While using Siri to start the vacuuming is fun, it is not very practical.  However with a bit more tinkering I expect I can give Siri the ability to schedule specific home automation events which will be done even if I, my iPhone and Siri are not present.  I can see that asking Siri to turn off the light at 11pm or do the vacuuming in an hour will be much more useful…

Thanks to Natia for starring in the demo video!!

 

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Adrucopter Build

by on Mar.05, 2012, under Everything, Open Hardware, Technology, Unmanned Aerial Vehicles

My recent obsession with Arduino brought me back to an old interest: autonomous flight!

I totally love the open source community and the great stuff that people throw in together on…such as DIY Drones.

DIY Drones is a community built project using Arduino microcontroller to control a multi-rotor helicopter (though it also can control a single rotor heli or fixed wing aircraft).  A dedicated Arduino board (ardupilot) connects to an IMU sensor board which contains minuscule gyros that sense the orientation of the aircraft and the built in software responds to changes in attitude by adjusting the speed of separate motors.

I have added GPS support and a magnetometer to sense magnetic heading, along with a bunch of pretty lights that help identify which way is front!

The airframe and parts are from jDrones; the software and instructions are all contained on the Arducopter Wiki (including a couple of good guides on adding in LEDs).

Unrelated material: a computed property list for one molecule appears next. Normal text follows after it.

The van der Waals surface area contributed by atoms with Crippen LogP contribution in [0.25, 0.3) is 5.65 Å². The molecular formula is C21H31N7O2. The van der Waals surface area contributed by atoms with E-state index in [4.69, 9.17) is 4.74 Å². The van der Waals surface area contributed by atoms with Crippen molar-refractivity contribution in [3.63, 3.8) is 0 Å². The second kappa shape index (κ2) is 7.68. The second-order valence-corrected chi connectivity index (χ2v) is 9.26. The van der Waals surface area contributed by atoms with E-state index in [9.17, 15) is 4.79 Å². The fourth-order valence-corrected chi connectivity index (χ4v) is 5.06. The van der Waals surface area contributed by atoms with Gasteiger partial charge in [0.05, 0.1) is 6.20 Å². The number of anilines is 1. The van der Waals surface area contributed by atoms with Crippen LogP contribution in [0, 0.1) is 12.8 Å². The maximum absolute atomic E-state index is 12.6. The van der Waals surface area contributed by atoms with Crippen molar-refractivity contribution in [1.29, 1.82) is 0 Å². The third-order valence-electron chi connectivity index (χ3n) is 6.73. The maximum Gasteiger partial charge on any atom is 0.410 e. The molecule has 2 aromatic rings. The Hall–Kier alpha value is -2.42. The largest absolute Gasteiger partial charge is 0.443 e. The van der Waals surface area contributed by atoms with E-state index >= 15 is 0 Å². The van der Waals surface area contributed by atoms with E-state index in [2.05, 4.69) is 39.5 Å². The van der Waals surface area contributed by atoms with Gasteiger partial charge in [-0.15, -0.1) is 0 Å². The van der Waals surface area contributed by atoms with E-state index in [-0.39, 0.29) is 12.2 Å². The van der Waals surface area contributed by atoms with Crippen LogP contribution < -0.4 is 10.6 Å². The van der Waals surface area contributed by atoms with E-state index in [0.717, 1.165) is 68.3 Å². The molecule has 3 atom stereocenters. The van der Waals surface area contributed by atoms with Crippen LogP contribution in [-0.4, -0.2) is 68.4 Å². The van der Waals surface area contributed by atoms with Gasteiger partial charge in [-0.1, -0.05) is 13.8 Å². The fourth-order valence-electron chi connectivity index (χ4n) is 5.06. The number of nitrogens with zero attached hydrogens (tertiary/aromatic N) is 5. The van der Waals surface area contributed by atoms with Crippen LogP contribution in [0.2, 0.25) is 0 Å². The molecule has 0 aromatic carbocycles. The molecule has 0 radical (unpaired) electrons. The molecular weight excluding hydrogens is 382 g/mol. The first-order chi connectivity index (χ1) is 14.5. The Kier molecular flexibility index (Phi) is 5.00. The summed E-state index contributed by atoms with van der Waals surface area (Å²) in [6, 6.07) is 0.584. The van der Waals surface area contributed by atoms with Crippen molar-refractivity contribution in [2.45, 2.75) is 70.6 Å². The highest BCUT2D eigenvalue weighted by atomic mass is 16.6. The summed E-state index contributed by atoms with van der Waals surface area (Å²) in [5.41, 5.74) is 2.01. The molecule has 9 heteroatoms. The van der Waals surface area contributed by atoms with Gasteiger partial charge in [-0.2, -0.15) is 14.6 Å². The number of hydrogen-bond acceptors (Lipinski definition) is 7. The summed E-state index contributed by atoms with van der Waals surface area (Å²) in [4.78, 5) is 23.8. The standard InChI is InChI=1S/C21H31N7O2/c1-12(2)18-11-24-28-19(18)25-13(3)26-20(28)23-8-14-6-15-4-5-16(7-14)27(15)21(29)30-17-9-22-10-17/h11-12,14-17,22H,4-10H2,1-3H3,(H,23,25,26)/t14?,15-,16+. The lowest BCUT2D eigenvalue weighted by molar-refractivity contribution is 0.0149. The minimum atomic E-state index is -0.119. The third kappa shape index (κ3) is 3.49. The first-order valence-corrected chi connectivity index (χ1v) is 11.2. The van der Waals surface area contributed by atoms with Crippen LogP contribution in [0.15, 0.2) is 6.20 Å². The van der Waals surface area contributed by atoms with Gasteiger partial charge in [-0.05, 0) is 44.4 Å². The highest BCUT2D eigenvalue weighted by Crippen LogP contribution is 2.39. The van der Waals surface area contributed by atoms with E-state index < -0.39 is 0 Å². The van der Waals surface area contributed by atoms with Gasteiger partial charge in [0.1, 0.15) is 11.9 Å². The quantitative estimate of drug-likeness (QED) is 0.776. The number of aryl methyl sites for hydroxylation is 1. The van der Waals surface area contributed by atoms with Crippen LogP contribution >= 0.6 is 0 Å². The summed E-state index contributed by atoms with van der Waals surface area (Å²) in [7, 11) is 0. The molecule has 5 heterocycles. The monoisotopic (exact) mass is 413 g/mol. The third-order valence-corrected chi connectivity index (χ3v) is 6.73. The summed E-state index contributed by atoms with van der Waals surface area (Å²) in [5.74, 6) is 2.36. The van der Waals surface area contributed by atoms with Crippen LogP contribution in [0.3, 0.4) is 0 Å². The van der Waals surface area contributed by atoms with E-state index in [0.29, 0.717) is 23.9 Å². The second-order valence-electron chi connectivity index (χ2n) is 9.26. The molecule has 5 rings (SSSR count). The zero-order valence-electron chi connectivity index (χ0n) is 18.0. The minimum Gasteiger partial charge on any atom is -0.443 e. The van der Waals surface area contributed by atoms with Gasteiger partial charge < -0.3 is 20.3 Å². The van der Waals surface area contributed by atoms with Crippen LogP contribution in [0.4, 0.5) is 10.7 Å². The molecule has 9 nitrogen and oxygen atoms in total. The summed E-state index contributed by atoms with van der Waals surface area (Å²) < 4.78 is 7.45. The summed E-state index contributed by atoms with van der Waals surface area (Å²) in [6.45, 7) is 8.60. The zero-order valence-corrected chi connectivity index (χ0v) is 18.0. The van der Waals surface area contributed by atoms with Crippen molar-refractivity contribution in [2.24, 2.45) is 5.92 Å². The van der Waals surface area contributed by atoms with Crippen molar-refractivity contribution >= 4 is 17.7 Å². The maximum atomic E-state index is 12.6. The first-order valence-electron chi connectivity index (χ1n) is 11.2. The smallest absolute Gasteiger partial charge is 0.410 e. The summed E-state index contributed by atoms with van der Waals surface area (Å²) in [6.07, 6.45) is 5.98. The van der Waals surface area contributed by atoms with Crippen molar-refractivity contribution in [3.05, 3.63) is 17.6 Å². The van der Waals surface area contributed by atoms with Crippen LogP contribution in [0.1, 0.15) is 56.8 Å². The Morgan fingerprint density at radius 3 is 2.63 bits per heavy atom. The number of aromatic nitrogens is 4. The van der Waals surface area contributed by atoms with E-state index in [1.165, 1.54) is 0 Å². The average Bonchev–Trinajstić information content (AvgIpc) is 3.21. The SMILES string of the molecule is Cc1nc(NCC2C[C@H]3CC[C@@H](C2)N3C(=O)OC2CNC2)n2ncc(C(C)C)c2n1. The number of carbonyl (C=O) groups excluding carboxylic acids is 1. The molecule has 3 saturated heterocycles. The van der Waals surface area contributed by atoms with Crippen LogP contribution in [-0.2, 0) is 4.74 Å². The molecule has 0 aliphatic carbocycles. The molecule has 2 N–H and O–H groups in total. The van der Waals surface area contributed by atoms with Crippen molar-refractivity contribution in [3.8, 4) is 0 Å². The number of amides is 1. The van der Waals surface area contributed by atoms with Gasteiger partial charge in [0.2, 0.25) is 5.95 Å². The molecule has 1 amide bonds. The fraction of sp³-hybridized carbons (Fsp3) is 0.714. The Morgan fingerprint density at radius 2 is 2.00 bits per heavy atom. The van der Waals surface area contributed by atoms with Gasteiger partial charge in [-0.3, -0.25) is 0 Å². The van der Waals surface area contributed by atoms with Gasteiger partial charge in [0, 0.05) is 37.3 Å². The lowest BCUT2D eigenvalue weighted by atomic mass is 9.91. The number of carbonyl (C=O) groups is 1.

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Watercooling

by on Dec.06, 2011, under Everything, Projects

Three Dell U2711 27inch monitors - 8064x1440 resolution!

I have been running Eyefinity for a while over three screens at 1080 lines of resolution limited by a Samsung 1080 monitor either side of my Dell 2711 27inch monitor.  However I was able to upgrade the two side montiors to match the middle meaning the whole lot can now run at native reoslution giving a total of 8064×1440 pixels.

However pushing 11.6 million pixels around was too much for my Radeon HD 5860 video card, so I also upgraded this to two Radeon HD6970 cards in CrossFire (linked together so both cards share the workload).  While the two new cards were able to drive all 3 displays I found they got hot – very hot.  At idle running Windows 7 they sat at about 60c, however when running any kind of full screen graphics they burned at 84c!  Too hot to expect a long working life.  After reviewing aftermarket fan cooling solutions I decided this was impetus enough to bite the bullet and install watercooling, especially as the ambient temperature in the room itself can get well above 30c.

 

Outside view of Watercooled PCInstalled is a EK FC6970 V2 full cover water block on each video card, a koolance CPU-370 water block on the CPU connected to a koolance 360 radiator and koolance RP-1200 combo pump and reservoir.  Details of the equipment and installation are in another post, however the result is a whopping drop of well over 30 degrees when running hot.  Windows idel now sits about 44c and maxes out at about 50c when being pushed hard with full screen graphics.